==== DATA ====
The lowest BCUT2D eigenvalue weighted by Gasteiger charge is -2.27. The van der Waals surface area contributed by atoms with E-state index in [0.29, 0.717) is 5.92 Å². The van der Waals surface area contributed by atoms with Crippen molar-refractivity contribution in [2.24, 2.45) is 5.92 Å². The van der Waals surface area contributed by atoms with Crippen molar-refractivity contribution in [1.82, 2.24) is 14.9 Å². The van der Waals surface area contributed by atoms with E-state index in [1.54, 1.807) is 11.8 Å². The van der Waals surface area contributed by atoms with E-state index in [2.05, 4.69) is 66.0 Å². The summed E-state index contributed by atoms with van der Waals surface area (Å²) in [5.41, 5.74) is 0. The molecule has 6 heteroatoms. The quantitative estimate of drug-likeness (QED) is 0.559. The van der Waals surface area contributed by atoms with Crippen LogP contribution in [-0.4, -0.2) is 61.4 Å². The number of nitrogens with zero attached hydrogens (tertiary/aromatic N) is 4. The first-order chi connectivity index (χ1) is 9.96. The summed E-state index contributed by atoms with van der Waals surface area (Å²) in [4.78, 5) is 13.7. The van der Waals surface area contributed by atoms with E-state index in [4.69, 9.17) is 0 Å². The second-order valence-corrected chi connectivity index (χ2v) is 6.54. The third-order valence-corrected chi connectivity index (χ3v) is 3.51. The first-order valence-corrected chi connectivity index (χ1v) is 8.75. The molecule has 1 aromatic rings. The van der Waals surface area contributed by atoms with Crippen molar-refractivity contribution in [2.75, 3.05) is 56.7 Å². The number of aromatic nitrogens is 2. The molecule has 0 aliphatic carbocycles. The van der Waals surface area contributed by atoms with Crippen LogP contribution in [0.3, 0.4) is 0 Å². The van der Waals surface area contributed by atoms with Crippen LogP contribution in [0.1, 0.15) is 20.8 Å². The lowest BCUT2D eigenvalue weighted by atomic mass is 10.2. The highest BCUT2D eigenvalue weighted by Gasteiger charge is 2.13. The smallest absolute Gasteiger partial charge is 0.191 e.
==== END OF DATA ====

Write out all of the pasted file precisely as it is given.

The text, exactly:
The lowest BCUT2D eigenvalue weighted by Gasteiger charge is -2.27. The van der Waals surface area contributed by atoms with E-state index in [0.29, 0.717) is 5.92 Å². The van der Waals surface area contributed by atoms with Crippen molar-refractivity contribution in [2.24, 2.45) is 5.92 Å². The van der Waals surface area contributed by atoms with Crippen molar-refractivity contribution in [1.82, 2.24) is 14.9 Å². The van der Waals surface area contributed by atoms with E-state index in [1.54, 1.807) is 11.8 Å². The van der Waals surface area contributed by atoms with E-state index in [2.05, 4.69) is 66.0 Å². The summed E-state index contributed by atoms with van der Waals surface area (Å²) in [5.41, 5.74) is 0. The molecule has 6 heteroatoms. The quantitative estimate of drug-likeness (QED) is 0.559. The van der Waals surface area contributed by atoms with Crippen LogP contribution in [-0.4, -0.2) is 61.4 Å². The number of nitrogens with zero attached hydrogens (tertiary/aromatic N) is 4. The first-order chi connectivity index (χ1) is 9.96. The summed E-state index contributed by atoms with van der Waals surface area (Å²) in [4.78, 5) is 13.7. The van der Waals surface area contributed by atoms with E-state index in [4.69, 9.17) is 0 Å². The second-order valence-corrected chi connectivity index (χ2v) is 6.54. The third-order valence-corrected chi connectivity index (χ3v) is 3.51. The first-order valence-corrected chi connectivity index (χ1v) is 8.75. The molecule has 1 aromatic rings. The van der Waals surface area contributed by atoms with Crippen molar-refractivity contribution in [2.75, 3.05) is 56.7 Å². The number of aromatic nitrogens is 2. The molecule has 0 aliphatic carbocycles. The van der Waals surface area contributed by atoms with Crippen LogP contribution in [0.3, 0.4) is 0 Å². The van der Waals surface area contributed by atoms with Crippen LogP contribution in [0.1, 0.15) is 20.8 Å². The lowest BCUT2D eigenvalue weighted by atomic mass is 10.2. The highest BCUT2D eigenvalue weighted by Gasteiger charge is 2.13. The smallest absolute Gasteiger partial charge is 0.191 e.